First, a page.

IS THE rising popularity of electronic cigarettes a public health problem or a way for smokers to get their nicotine in a safer form? Right now, e-cigarettes appear to be both.
The Centers for Disease Control and Prevention (CDC) last week announced that the number of youth who have tried e-cigarettes doubled between 2011 and 2012. One-tenth of high school students inhaled the devices’ vapor last year. About three-quarters of those who admitted using e-cigarettes currently also smoked traditional cigarettes. But roughly 160,000 students in the National Youth Tobacco Survey last year said they had tried only e-cigarettes.
If flavorings, advertising and easy access result in lots of students committing to a lifetime of addiction to nicotine products — and the CDC’s latest results suggest that might be happening — e-cigarettes could serve as a dangerous gateway drug. The Food and Drug Administration (FDA) has the power to demand information from companies on e-cigarettes’ ingredients, regulate their contents and control their sale, and it has expressed interest in doing all that. But the agency has taken its time. It should get going.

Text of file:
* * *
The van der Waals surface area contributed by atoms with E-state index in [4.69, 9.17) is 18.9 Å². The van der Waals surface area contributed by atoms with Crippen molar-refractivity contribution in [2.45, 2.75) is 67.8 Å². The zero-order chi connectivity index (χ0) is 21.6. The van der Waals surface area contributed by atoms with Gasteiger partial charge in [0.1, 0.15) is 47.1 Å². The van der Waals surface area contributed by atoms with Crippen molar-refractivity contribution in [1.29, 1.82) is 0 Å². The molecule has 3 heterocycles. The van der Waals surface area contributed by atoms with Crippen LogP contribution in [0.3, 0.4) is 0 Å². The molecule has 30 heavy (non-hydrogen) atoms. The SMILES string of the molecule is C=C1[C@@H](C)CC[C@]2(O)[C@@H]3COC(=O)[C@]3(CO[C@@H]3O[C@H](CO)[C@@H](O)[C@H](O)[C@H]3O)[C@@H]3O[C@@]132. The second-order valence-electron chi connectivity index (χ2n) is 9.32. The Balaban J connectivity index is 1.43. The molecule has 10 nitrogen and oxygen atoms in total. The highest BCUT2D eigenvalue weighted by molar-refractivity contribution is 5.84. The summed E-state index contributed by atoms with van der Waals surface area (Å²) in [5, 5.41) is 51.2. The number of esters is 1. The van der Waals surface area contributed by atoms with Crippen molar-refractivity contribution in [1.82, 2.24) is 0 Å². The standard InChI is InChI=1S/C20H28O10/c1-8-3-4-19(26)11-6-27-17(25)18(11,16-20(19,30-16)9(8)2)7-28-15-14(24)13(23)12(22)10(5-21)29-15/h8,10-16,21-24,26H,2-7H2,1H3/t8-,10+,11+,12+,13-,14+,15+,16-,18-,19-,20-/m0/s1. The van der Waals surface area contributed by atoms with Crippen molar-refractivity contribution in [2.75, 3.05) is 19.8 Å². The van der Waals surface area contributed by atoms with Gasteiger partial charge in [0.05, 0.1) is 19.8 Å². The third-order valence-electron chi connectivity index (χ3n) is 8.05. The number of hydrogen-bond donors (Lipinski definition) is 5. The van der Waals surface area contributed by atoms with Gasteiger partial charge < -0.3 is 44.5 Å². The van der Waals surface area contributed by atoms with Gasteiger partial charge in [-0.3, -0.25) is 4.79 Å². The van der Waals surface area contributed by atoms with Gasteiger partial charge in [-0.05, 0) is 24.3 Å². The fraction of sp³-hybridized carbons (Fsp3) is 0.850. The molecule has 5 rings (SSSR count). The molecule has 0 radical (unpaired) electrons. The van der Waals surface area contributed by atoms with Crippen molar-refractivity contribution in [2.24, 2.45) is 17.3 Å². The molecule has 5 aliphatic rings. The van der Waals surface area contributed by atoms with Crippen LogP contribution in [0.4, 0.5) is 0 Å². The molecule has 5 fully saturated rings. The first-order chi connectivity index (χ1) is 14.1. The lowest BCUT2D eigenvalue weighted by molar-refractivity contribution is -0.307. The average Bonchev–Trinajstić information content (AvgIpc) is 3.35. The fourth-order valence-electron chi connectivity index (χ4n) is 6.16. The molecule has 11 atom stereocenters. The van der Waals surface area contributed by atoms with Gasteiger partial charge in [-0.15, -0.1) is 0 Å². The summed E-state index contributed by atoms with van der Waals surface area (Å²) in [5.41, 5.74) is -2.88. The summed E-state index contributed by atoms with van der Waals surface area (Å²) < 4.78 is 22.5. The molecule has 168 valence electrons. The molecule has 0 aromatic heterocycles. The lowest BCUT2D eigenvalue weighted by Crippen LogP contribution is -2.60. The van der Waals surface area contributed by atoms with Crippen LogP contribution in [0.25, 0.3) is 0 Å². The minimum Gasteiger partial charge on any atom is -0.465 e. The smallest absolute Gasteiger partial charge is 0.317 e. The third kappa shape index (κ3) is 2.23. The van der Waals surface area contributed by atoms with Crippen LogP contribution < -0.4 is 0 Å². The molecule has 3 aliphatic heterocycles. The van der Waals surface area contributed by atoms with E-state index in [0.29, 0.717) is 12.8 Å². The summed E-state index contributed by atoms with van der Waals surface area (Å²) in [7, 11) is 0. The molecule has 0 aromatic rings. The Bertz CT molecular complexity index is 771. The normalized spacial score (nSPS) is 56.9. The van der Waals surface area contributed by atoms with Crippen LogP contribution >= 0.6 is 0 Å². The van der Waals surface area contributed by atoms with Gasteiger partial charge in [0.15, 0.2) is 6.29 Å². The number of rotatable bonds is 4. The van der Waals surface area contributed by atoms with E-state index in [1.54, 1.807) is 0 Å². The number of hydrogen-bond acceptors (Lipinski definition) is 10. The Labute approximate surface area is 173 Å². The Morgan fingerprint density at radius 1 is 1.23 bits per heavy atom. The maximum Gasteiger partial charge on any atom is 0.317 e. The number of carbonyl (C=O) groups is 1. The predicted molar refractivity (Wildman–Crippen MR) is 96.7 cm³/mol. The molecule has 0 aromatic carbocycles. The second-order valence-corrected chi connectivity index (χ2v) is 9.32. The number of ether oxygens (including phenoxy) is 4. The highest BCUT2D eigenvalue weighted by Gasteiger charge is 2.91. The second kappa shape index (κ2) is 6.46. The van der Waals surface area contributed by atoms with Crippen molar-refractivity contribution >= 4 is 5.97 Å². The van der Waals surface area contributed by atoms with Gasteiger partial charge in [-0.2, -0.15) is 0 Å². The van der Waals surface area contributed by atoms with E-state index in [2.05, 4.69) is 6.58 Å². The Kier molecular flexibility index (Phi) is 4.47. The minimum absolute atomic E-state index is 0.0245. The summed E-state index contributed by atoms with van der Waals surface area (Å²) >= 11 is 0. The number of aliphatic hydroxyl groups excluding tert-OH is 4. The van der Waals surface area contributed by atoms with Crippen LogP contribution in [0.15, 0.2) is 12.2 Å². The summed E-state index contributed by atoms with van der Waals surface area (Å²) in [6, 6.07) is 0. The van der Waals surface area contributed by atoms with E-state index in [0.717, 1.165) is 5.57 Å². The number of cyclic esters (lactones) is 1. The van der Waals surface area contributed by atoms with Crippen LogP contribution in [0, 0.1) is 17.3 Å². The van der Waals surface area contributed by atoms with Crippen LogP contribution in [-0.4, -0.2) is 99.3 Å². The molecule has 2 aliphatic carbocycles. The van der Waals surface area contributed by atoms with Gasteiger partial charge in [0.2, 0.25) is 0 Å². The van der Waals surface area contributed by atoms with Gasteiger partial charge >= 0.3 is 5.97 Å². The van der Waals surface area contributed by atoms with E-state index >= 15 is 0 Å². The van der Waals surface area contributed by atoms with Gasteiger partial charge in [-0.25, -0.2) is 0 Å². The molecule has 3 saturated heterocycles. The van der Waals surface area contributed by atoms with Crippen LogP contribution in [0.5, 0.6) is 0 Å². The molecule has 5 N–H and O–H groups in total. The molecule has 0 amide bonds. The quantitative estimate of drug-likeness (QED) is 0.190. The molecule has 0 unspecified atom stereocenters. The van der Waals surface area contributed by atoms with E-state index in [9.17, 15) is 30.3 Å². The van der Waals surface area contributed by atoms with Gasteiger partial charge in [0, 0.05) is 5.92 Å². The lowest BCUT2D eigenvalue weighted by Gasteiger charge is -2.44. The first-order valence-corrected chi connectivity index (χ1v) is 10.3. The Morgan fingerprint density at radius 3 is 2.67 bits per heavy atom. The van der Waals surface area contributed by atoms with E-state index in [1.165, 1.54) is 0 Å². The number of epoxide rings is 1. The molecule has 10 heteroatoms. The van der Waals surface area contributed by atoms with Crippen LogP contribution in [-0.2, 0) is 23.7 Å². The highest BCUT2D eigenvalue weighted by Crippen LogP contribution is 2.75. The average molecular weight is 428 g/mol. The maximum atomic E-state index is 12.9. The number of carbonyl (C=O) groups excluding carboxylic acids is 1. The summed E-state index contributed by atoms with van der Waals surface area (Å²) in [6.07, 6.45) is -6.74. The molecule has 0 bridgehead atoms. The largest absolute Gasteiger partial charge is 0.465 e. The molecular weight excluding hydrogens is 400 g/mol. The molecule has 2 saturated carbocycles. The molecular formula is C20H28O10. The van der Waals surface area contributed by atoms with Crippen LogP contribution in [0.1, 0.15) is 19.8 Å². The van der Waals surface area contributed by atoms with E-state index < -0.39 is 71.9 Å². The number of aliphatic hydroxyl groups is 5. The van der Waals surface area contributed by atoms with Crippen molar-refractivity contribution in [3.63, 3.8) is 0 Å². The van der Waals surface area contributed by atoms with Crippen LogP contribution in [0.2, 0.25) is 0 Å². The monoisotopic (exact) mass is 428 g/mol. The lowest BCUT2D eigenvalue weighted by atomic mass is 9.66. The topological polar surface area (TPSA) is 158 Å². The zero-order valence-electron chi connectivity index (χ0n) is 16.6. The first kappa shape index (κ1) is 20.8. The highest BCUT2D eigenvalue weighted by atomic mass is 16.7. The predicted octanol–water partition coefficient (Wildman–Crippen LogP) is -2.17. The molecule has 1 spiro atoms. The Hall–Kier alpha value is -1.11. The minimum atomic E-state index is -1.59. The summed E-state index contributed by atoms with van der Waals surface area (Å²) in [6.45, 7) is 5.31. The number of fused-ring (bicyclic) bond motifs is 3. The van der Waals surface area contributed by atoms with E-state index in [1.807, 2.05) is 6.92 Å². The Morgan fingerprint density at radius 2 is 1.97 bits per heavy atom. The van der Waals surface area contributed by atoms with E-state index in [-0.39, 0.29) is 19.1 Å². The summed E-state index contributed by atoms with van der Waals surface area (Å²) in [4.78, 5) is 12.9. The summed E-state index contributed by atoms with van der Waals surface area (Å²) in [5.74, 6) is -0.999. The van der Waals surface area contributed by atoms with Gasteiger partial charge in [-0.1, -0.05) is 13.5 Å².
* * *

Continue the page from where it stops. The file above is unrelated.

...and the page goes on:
Yet public health advocates also should appreciate the other side of e-cigarettes — their potential value to those already struggling with addiction. For those who are unwilling or unable to give up nicotine, e-cigarettes offer something akin to the experience of smoking a real cigarette without the same profusion and concentration of toxins. This point, too, argues for more government oversight. If the FDA asserts its authority over e-cigarettes, it can ensure that they are a less unhealthy tobacco alternative, at least as far as that’s possible.
We would be the last ones to hope that any tobacco product succeeds. Nicotine addiction is not be wished on anyone. But if the FDA can get more addicted smokers onto e-cigarettes without encouraging children and teenagers to take up smoking, it would do some good.